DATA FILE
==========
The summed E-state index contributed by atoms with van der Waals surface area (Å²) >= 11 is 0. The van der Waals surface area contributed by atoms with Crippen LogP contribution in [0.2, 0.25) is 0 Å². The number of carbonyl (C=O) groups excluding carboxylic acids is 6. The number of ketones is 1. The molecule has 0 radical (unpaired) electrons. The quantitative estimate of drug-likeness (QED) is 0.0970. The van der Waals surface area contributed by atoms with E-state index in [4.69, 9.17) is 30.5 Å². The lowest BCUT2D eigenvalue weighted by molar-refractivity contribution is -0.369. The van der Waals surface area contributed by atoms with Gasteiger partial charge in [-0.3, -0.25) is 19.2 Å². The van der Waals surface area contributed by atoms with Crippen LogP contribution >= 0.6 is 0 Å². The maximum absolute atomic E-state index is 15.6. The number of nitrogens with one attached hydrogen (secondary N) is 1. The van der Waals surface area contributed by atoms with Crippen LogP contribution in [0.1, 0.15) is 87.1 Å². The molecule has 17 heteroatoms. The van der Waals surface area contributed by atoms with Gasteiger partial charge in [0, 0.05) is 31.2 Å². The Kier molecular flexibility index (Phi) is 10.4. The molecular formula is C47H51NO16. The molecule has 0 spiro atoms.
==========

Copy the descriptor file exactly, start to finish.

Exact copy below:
The summed E-state index contributed by atoms with van der Waals surface area (Å²) >= 11 is 0. The van der Waals surface area contributed by atoms with Crippen LogP contribution in [0.2, 0.25) is 0 Å². The number of carbonyl (C=O) groups excluding carboxylic acids is 6. The number of ketones is 1. The molecule has 0 radical (unpaired) electrons. The quantitative estimate of drug-likeness (QED) is 0.0970. The van der Waals surface area contributed by atoms with E-state index in [4.69, 9.17) is 30.5 Å². The lowest BCUT2D eigenvalue weighted by molar-refractivity contribution is -0.369. The van der Waals surface area contributed by atoms with Gasteiger partial charge in [-0.3, -0.25) is 19.2 Å². The van der Waals surface area contributed by atoms with Crippen LogP contribution >= 0.6 is 0 Å². The maximum absolute atomic E-state index is 15.6. The number of nitrogens with one attached hydrogen (secondary N) is 1. The van der Waals surface area contributed by atoms with Crippen LogP contribution in [0.1, 0.15) is 87.1 Å². The molecule has 17 heteroatoms. The van der Waals surface area contributed by atoms with Gasteiger partial charge in [0, 0.05) is 31.2 Å². The Kier molecular flexibility index (Phi) is 10.4. The molecular formula is C47H51NO16. The molecule has 0 spiro atoms.